There is a lot of things to do.
Reflecting his party’s chastened state heading into the next phase, Senator Mitch McConnell of Kentucky, the Republican leader, told the conservative National Review on Thursday, “A government shutdown is off the table.”
Even so, Republicans enter these new talks with one advantage: if the negotiations fail, the next round of across-the-board spending cuts known as sequestration will hit automatically, even deeper than the first. Democrats want to avoid that far more than Republicans do.
Both Mr. Ryan and Ms. Murray struck positive notes.
“Our goal is to do good for the American people, to get our debt under control, to do smart deficit reduction, and to do things we think can grow the economy and get people back to work,” Mr. Ryan said.
Ms. Murray said, “We believe there is common ground.”
By definition, common ground suggests no grand bargain, which would require a much more difficult trade-off where they fundamentally differ — higher tax revenues that Republicans oppose, in exchange for reductions in Medicare, Medicaid and Social Security that Democrats vow they will not entertain without curbs on tax breaks for wealthy individuals and corporations.
With the last-minute settlement, Washington found itself battered, exhausted and about where it was back in March in terms of budget progress. That month, Congressional Republicans and the White House failed to prevent the sequestration cuts from taking effect across military and domestic programs.
The Republican-led House and Democratic-controlled Senate passed vastly different budgets, but Republicans blocked Democrats’ repeated efforts to convene a conference committee to reconcile the differences — until this week.
Congress not only reopened the government through Jan. 15 and raised the nation’s borrowing limit effective to Feb. 7 on Wednesday. It also mandated the formal budget negotiations in a separate parliamentary motion.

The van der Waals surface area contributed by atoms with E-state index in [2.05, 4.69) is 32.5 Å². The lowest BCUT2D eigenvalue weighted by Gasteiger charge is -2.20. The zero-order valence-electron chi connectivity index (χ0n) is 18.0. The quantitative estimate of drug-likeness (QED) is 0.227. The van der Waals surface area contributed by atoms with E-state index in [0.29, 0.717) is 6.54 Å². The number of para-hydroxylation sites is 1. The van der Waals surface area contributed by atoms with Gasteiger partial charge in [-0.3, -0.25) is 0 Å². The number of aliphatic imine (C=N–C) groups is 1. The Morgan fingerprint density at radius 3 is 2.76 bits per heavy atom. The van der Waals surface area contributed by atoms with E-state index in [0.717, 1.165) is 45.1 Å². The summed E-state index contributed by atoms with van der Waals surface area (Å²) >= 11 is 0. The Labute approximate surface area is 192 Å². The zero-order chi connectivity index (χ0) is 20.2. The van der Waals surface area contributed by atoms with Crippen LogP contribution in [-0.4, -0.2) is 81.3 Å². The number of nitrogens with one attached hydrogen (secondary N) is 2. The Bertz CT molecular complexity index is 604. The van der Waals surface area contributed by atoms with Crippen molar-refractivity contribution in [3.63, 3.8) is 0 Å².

“Nobody can guarantee success, but what we can say is that if we don’t make the effort and get together and talk, that would guarantee failure,” said Representative Chris Van Hollen of Maryland, House Democrats’ chief negotiator.
To improve the prospects for some success, the negotiators largely agreed at a closed-door breakfast on Thursday that a deal involving significant new tax revenues and large-scale changes to Medicare, Medicaid and Social Security, whose growth in an aging population is driving long-term projections of growing debt, is not going to happen.
Instead, they agreed, the talks will aim at a more modest, confidence-building measure to replace the sequestration cuts in 2014. Negotiators could aim higher, for a deal saving at least $1 trillion over the next nine years to substitute completely for the arbitrary sequestration cuts. But neither side was hopeful of that.
Even with lower sights, negotiators face the same hurdle over taxes that has ended a series of bipartisan talks in 2011 — between Mr. Obama and Speaker John A. Boehner; between Vice President Joseph R. Biden Jr. and Representative Eric Cantor, the…